That’s a mighty powerful word and not to be taken lightly. I have issue with trust because of past hurts. I wish I could have a blank screen for everyone I meet. It doesn’t work that way. Everything in carried over into the next friendship, relationship. As hard as we try to put the past in the past and leave it something creeps in.
They’re called triggers. They are a part of us and our daily lives. We can choose to let them get in the way of our happiness or we can try and recreate and fix what went wrong in another relationship. Nothing ever really gets fixed. It’s shoved under a rug, transfered blame, total denial, new term(ghosting), (catfishing), a willingness to accept our part and move forward. Some people will alway blame and shame another person if we allow it.
Making friends is difficult because of this reason-trust. I know that I don’t want to be hurt again but I believe it is inevitable in life and not always done on purpose.
Trust- the act of placing confidence in someone or something other thatn yourself- is social superglue. It is the binding for the deepest love, the strongest friendships, and the world’s communities. Modern society is built on trust, and in the absense of trust, fear rules.
With this in mind, it is easy to understand how people with trust issues might have difficulty engaging in certain social settings and leading the most fulfilling life they can. Some of the most common settings in which individuals display a lach of trust are in interpersonal relationships (romantic or otherwise), business dealings, politics, and even the use of technology. And witlh these different facets of life becoming increasingly interconnected, mistrust could conceivably spread from one part of a person’s life to another.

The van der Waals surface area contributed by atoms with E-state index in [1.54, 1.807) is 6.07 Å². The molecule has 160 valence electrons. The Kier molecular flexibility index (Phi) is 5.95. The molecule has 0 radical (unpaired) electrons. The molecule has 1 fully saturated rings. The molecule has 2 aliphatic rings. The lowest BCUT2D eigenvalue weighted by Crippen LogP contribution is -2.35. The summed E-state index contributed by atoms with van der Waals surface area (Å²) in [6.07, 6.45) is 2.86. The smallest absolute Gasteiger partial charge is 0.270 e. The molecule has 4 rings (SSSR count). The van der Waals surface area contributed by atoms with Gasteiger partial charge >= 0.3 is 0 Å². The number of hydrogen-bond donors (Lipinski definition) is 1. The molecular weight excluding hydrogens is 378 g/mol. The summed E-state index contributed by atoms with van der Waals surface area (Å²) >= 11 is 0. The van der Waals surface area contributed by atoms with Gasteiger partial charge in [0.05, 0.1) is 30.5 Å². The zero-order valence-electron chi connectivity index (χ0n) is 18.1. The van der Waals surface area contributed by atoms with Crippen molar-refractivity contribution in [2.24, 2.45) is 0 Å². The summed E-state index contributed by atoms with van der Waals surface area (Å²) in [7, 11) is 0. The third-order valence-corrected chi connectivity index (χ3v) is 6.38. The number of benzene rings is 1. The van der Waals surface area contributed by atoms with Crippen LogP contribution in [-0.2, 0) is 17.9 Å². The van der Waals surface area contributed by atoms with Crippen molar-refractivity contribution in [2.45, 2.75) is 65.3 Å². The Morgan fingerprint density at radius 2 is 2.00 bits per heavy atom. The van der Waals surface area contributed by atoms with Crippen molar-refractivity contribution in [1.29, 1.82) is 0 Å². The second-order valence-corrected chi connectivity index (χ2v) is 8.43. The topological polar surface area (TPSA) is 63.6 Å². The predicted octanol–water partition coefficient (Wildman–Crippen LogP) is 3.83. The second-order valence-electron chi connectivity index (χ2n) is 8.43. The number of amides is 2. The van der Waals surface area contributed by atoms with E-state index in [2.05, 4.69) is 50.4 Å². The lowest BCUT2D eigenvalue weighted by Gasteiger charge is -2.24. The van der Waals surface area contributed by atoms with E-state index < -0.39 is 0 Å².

Where Do Trust Issues Come From?
Trust can take years to develop, but it can be destroyed in an instant. People who have issues with trust have often had significant negative experiences in the past with individuals or organizations they initially deemed trustworthy. For example, studies show that children of divorced parents and those from abusive households are more likely to have intimacy, commitment, and trust issues in future relationships.
While trust issues sometimes develop from negative interactions experienced during early childhood, social rejection during adolescence or traumatic experiences during adulthood can also lead to trust issues for an individual. Betrayal in the form of infidelity in romantic relationships can cause trust issues throughout a person’s life. Significant loss of financial resources or perceived injustice at the hands of authority figures can even cause strong feelings of mistrust toward institutions rather than people. The fragile state of the nation’s economy, for example, has resulted in many people losing trust in the banking system and government organizations.
In short, when a person’s trust is repeatedly violated, his or her belief system can be affected profoundly, causing future concerns with placing trust in people or organizations.